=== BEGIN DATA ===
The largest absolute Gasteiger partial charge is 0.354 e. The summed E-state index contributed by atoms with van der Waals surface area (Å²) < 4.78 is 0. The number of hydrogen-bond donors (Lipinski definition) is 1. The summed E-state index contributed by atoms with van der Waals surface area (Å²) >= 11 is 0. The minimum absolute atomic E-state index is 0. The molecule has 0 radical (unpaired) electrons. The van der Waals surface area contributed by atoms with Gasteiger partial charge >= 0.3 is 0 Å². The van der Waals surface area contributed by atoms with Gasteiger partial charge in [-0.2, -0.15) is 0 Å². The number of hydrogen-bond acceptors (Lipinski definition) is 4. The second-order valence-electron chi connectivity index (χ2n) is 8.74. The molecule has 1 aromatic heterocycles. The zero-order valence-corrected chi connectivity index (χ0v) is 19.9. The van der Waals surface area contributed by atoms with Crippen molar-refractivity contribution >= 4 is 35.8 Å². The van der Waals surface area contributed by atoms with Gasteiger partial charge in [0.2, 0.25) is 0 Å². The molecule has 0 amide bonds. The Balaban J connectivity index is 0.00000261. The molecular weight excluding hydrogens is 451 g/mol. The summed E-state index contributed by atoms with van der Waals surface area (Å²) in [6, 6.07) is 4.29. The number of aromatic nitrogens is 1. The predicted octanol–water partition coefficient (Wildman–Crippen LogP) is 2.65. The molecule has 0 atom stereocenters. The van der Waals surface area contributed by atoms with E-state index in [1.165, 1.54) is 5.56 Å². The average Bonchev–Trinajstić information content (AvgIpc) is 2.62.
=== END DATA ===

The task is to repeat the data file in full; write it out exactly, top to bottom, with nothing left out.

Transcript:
The largest absolute Gasteiger partial charge is 0.354 e. The summed E-state index contributed by atoms with van der Waals surface area (Å²) < 4.78 is 0. The number of hydrogen-bond donors (Lipinski definition) is 1. The summed E-state index contributed by atoms with van der Waals surface area (Å²) >= 11 is 0. The minimum absolute atomic E-state index is 0. The molecule has 0 radical (unpaired) electrons. The van der Waals surface area contributed by atoms with Gasteiger partial charge >= 0.3 is 0 Å². The van der Waals surface area contributed by atoms with Gasteiger partial charge in [-0.2, -0.15) is 0 Å². The number of hydrogen-bond acceptors (Lipinski definition) is 4. The second-order valence-electron chi connectivity index (χ2n) is 8.74. The molecule has 1 aromatic heterocycles. The zero-order valence-corrected chi connectivity index (χ0v) is 19.9. The van der Waals surface area contributed by atoms with Crippen molar-refractivity contribution >= 4 is 35.8 Å². The van der Waals surface area contributed by atoms with Gasteiger partial charge in [0.2, 0.25) is 0 Å². The molecule has 0 amide bonds. The Balaban J connectivity index is 0.00000261. The molecular weight excluding hydrogens is 451 g/mol. The summed E-state index contributed by atoms with van der Waals surface area (Å²) in [6, 6.07) is 4.29. The number of aromatic nitrogens is 1. The predicted octanol–water partition coefficient (Wildman–Crippen LogP) is 2.65. The molecule has 0 atom stereocenters. The van der Waals surface area contributed by atoms with E-state index in [1.165, 1.54) is 5.56 Å². The average Bonchev–Trinajstić information content (AvgIpc) is 2.62.